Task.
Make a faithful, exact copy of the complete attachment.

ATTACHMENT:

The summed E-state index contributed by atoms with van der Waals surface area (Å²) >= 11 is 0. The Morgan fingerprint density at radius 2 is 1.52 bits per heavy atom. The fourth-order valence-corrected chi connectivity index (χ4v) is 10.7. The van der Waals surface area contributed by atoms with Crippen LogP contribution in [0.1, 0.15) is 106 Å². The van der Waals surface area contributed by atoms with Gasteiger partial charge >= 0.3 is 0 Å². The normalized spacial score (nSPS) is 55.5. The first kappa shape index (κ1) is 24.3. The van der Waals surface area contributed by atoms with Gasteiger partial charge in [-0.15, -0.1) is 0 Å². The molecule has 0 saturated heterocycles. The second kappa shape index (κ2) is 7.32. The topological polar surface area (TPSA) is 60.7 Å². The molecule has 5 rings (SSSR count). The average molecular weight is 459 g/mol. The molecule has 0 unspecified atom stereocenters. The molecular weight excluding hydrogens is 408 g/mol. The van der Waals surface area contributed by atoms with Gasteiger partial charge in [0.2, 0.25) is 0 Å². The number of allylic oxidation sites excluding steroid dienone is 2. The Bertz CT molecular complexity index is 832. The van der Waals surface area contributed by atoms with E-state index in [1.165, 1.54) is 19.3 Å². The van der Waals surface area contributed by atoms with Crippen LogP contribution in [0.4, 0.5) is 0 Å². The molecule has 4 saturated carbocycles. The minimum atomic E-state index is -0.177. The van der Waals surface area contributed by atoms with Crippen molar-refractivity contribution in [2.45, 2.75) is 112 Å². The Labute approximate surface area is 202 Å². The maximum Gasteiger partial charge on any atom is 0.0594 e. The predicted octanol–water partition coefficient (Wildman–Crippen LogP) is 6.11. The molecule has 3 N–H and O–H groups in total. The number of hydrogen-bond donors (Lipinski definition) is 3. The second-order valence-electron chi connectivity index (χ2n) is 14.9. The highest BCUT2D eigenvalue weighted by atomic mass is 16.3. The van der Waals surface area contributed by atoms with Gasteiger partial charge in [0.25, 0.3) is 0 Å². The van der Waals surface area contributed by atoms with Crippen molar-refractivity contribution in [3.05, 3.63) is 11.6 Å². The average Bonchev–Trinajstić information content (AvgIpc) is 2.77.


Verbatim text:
The summed E-state index contributed by atoms with van der Waals surface area (Å²) >= 11 is 0. The Morgan fingerprint density at radius 2 is 1.52 bits per heavy atom. The fourth-order valence-corrected chi connectivity index (χ4v) is 10.7. The van der Waals surface area contributed by atoms with Crippen LogP contribution in [0.1, 0.15) is 106 Å². The van der Waals surface area contributed by atoms with Gasteiger partial charge >= 0.3 is 0 Å². The normalized spacial score (nSPS) is 55.5. The first kappa shape index (κ1) is 24.3. The van der Waals surface area contributed by atoms with Gasteiger partial charge in [-0.15, -0.1) is 0 Å². The molecule has 0 saturated heterocycles. The second kappa shape index (κ2) is 7.32. The topological polar surface area (TPSA) is 60.7 Å². The molecule has 5 rings (SSSR count). The average molecular weight is 459 g/mol. The molecule has 0 unspecified atom stereocenters. The molecular weight excluding hydrogens is 408 g/mol. The van der Waals surface area contributed by atoms with Gasteiger partial charge in [0.2, 0.25) is 0 Å². The number of allylic oxidation sites excluding steroid dienone is 2. The Bertz CT molecular complexity index is 832. The van der Waals surface area contributed by atoms with E-state index in [1.165, 1.54) is 19.3 Å². The van der Waals surface area contributed by atoms with Crippen LogP contribution in [0.4, 0.5) is 0 Å². The molecule has 4 saturated carbocycles. The minimum atomic E-state index is -0.177. The van der Waals surface area contributed by atoms with Crippen molar-refractivity contribution in [2.45, 2.75) is 112 Å². The Labute approximate surface area is 202 Å². The maximum Gasteiger partial charge on any atom is 0.0594 e. The predicted octanol–water partition coefficient (Wildman–Crippen LogP) is 6.11. The molecule has 3 N–H and O–H groups in total. The number of hydrogen-bond donors (Lipinski definition) is 3. The second-order valence-electron chi connectivity index (χ2n) is 14.9. The highest BCUT2D eigenvalue weighted by atomic mass is 16.3. The van der Waals surface area contributed by atoms with Gasteiger partial charge in [0.25, 0.3) is 0 Å². The van der Waals surface area contributed by atoms with Crippen molar-refractivity contribution in [3.05, 3.63) is 11.6 Å². The average Bonchev–Trinajstić information content (AvgIpc) is 2.77.